“It is a joke” said tennis referee Charles Granville referring to the $2000 fine imposed on Serena Williams for lashing out at a chair umpire in the recently concluded US Open. Mr. Granville, father of American professional tennis player Laura Granville, said that suspending players rather than fining them would make the tennis players behave themselves on court. French newspaper journalist, Cecile Soler said that unless a player goes physical or swears at the officials, he or she should not be suspended. Soler said: “Taking the point away is the biggest thing and that was what the umpire did.”
Williams was down 30-40 in the first game of the second set against Australian Sam Stosur in the final match of the US Open. She then hit a crunching forehand and yelled “come on” before the ninth–seeded Stosur dived at the shot. Chair umpire Eva Asderaki assessed Williams a code violation and a point penalty that gave the game to Stosur. During the changeover, Williams called Asderaki a “hater”, a “loser” and “unattractive inside” saying: “you’re giving me a code violation because I expressed who I am? We’re in America, last I checked.”
Armand Diab, another tennis referee based in Chicago, said that suspension is the ideal punishment. However, he also said that suspension would not be a practical solution as that would mean incurring “lot of revenue loss” for the tournament. Diab said: “It (the fine) is not right or wrong, it’s business”. Diab then said that he had seen cases where men said a lot worse things and have got away with it.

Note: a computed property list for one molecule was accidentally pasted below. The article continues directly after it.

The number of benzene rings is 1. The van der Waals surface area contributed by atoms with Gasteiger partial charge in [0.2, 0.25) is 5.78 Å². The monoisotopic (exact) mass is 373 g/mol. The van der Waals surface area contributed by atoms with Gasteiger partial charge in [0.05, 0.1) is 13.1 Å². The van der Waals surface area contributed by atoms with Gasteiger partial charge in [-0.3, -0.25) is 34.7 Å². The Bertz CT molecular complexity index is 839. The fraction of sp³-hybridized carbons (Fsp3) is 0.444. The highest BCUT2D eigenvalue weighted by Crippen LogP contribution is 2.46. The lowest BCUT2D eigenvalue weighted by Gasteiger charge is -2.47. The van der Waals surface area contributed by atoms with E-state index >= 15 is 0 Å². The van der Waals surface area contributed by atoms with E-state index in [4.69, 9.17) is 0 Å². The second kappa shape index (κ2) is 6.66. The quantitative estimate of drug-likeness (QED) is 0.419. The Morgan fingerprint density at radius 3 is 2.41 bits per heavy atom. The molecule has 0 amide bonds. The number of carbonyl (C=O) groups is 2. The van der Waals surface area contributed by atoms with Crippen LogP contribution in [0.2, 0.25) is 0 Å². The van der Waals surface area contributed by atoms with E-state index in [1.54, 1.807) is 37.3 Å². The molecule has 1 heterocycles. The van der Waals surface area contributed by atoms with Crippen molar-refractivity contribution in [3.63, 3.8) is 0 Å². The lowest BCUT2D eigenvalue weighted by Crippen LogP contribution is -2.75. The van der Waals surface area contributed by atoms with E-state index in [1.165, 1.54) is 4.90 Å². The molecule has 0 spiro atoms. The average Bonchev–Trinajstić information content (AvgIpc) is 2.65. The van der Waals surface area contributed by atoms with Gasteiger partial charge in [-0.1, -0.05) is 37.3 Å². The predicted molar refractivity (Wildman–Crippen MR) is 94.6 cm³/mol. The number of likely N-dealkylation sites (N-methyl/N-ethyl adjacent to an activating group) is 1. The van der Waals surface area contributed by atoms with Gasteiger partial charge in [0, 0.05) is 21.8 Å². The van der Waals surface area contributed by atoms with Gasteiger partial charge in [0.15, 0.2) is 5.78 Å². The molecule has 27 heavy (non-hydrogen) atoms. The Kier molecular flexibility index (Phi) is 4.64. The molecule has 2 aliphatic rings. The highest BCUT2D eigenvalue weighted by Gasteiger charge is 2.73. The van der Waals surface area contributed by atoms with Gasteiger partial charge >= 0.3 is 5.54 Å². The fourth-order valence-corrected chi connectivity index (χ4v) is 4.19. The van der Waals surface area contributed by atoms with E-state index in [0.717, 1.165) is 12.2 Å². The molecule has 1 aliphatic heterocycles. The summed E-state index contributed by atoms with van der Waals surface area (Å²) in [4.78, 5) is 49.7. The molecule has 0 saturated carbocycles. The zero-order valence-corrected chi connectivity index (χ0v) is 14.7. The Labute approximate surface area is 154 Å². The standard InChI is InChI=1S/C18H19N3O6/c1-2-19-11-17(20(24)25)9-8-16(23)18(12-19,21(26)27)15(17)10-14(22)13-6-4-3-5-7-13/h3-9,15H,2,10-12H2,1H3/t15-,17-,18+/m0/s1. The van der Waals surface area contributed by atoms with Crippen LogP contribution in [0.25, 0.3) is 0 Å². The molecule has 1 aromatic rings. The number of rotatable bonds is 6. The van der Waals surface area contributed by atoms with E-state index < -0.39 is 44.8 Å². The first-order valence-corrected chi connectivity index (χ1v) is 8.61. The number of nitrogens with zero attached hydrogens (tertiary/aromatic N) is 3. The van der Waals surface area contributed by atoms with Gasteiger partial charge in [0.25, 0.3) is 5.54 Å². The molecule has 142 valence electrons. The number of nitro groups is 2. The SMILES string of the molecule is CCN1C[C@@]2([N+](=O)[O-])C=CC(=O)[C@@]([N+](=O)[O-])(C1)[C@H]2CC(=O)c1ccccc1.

Williams earned $900,000 for her runner-up finish in New York and $500,000 for winning the summer's Olympus US Open Series. Armand Diab described the $2000 fine as a “slap on the wrist” for Williams. Williams was on probation after she had threatened a line judge saying she was going to “shove a ball down her throat” in a semi-final match at the US Open in 2009. ITF president Francesco Ricci Bitti said “I don't think [suspending Williams] would make much sense because it would penalize the people handing out the punishment."
“What has happened in cricket has not happened in Tennis.” said Granville. Cricket, another British-originated sport, gives the ultimate authority to the on-field umpire. Cricketers are suspended if they don’t respect the officials. Granville then compared the incident to the “two-year ban on first violation” imposed on players who are tested positive for using illegal substances. Granville then likened the incident it to the time taken by players between points. “Do Nadal and Djokovic follow the 20-second rule between points? The importance of players has had a corrupting effect (on the tennis authority).”
Soler, who has been writing on Tennis for Le Figaro for 20 years, called the umpires to be “brave and make the right calls”. Diab, on the other hand, said: “I read the recent article on New York Times which said how poorly the umpires are paid at the US Open”. He said that the tennis officiating profession could be under threat.